One of the chapters in Pirates: Truth and Tales relates to the book A General History of the Pyrates by Captain Charles Johnson. It was written circa 1724 and the thing is, we do not know who Charles Johnson actually was, the name is a pseudonym. Usually, the author is assumed to be Daniel Defoe but while researching this section I came to realise that Defoe knew nothing at all about seamanship or pirates, so why would he write this book? And I came up with a very logical, and I’m convinced, correct, conclusion. Except I’m not divulging it here. You’ll have to read the book.
What was the hardest scene you remember writing?
The final scene in my Arthurian Pendragon’s Banner Trilogy. Set in post-Roman era the trilogy is based on the earlier Welsh legends, not the Medieval tales, so there are no knights, no holy grail, no Lancelot, no Merlin, just the story of the boy who became the man, who became the king, who became the legend. Except we all know what happened to Arthur in the end. He dies. And writing his death, after being with that character for something like ten years was very hard to do.
What are you planning to write next?
More of Jesamiah, and I have recently completed a non-fiction about smugglers which is due to be published in early 2019. I’m quite excited about it!
Thank you, again Tony for being one of the hosts on my Virtual Book Tour, I haveenjoyed my visit to your blog.
© Helen Hollick
and Twitter @HelenHollick.
Subscribe here: http://tinyletter.com/HelenHollick
Follow Helen’s Tour:
These links will take you to the Home Page of each blog host – Helen says thank you for their interest and enthusiasm! For exact URL links to each article go to Helen’s website: www.helenhollick.net which will be updated every day of the tour.
30th July: Cryssa Bazos https://cryssabazos.com/ Dropping Anchor to Talk About Pirates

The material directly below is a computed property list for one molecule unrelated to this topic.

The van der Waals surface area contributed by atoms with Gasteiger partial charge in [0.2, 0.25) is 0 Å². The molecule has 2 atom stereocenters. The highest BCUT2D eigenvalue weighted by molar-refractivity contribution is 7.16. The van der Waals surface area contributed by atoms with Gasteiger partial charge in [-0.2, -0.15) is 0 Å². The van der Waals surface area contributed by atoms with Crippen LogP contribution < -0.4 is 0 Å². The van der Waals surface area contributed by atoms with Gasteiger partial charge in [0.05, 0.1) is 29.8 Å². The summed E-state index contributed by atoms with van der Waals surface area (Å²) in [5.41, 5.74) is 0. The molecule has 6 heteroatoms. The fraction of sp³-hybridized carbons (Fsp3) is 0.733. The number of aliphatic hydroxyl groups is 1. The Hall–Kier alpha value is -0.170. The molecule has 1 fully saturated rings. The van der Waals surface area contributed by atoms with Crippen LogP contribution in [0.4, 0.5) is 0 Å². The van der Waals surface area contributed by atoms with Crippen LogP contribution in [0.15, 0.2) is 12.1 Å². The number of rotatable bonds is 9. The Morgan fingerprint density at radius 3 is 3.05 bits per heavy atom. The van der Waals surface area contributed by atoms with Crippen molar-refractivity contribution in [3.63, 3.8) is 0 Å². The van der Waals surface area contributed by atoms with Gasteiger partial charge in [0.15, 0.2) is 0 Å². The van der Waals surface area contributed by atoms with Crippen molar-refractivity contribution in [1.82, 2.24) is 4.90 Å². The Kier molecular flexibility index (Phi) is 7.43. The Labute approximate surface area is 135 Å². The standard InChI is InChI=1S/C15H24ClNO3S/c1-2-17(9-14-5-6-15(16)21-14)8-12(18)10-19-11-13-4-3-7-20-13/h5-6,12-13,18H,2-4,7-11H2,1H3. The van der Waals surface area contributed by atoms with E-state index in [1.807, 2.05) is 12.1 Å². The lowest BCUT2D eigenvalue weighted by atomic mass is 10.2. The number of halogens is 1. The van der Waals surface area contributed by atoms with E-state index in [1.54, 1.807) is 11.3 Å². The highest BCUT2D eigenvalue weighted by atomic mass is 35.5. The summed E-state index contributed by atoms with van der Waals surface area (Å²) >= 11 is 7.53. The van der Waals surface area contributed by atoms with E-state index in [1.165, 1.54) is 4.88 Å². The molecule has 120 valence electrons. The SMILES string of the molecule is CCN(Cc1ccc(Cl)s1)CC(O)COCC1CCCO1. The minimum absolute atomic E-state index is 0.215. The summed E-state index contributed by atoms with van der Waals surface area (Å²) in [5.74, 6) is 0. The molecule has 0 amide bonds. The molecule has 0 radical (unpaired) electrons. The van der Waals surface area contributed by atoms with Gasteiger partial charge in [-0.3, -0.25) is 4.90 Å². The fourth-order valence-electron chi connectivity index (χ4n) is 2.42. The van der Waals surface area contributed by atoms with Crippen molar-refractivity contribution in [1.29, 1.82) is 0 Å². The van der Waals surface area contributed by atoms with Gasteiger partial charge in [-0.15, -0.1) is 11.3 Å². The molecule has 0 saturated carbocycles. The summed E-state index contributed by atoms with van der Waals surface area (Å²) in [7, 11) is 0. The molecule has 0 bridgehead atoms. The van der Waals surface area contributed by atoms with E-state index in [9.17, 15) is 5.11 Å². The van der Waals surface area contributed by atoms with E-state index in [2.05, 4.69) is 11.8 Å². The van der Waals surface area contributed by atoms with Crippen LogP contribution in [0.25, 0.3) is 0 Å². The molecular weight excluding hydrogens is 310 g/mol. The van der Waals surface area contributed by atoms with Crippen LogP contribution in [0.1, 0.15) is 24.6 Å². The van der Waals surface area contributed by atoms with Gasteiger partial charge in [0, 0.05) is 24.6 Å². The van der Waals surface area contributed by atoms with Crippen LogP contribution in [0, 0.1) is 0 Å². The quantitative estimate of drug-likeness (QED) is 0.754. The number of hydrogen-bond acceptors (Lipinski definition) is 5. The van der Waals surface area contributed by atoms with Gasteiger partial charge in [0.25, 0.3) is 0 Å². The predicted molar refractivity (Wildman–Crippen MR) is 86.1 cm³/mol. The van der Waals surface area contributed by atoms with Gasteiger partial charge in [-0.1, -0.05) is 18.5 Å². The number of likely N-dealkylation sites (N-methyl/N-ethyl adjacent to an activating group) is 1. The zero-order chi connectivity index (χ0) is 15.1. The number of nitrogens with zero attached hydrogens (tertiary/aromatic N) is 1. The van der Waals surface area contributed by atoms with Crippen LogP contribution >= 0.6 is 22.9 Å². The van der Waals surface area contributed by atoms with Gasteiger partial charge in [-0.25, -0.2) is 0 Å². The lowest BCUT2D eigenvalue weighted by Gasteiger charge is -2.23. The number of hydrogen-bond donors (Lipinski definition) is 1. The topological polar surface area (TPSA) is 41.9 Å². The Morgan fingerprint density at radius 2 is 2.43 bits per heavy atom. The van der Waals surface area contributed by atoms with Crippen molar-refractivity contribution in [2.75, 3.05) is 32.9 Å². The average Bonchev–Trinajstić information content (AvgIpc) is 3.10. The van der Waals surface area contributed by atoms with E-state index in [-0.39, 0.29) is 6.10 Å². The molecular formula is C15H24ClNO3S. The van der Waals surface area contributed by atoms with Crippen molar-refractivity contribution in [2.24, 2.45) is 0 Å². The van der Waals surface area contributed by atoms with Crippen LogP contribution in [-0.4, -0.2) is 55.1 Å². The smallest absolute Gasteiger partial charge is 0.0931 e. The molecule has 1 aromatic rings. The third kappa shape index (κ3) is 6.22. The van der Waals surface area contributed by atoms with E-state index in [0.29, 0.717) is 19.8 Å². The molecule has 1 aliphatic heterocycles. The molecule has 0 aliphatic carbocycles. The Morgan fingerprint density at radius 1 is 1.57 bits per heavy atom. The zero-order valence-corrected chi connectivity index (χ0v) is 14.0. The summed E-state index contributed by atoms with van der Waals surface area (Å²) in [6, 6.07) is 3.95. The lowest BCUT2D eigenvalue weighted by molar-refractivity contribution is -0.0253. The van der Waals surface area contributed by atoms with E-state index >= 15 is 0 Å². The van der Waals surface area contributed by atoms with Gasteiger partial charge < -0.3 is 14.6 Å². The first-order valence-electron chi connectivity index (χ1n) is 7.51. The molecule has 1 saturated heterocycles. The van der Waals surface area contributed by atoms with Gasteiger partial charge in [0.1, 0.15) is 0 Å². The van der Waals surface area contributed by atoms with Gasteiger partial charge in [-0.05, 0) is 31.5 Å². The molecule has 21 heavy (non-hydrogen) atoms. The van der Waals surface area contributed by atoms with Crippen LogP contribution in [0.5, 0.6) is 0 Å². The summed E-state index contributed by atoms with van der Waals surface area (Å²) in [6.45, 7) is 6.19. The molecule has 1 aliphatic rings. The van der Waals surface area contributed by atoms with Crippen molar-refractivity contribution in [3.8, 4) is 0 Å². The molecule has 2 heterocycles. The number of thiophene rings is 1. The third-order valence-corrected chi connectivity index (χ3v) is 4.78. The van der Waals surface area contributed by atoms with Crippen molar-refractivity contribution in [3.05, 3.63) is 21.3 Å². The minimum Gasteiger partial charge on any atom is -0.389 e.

31st July: Anna Belfrage https://annabelfrage.wordpress.com/ Ships That Pass…
1st August: Carolyn Hughes https://carolynhughesauthor.com/blog/ Pirates of the Middle Ages
2nd August: Alison Morton https://alison-morton.com/blog/ From Pirate to Emperor
3rd August: Annie Whitehead https://rwranniewhitehead.blogspot.com/ The Vikings: Raiders or Pirates?
4th August: Tony Riches http://tonyriches.blogspot.co.uk/ An Interview With Helen Hollick (and maybe a couple of pirates thrown in for good measure?)
5th August: Lucienne Boyce http://francesca-scriblerus.blogspot.com/ Anne and Mary. Pirates.
6th August: Laura Pilli http://fieldofbookishdreams.blogspot.co.uk/ Why Pirates?
7th August: Mary Tod https://awriterofhistory.com/ That Essential Element… For A Pirate.
8th August: Pauline Barclay http://paulinembarclay.blogspot.com/ Writing Non-Fiction. How Hard Can It Be?
9th August: Nicola Smith http://shortbookandscribes.uk/ Pirates: The Tales Mixed With The Truth
10th August: Christoph Fischer https://writerchristophfischer.wordpress.com/ In The Shadow Of The Gallows
11th August: Debdatta http://www.ddsreviews.in/ What Is It About Pirates?
12th August: Discovering Diamonds https://discoveringdiamonds.blogspot.co.uk/ It’s Been An Interesting Voyage…
13th August: Sarah Greenwood https://www.amberley-books.com/blog Pirates: The Truth and the Tales
14th August: Antoine Vanner https://dawlishchronicles.com/dawlish-blog/ The Man Who Knew About Pirates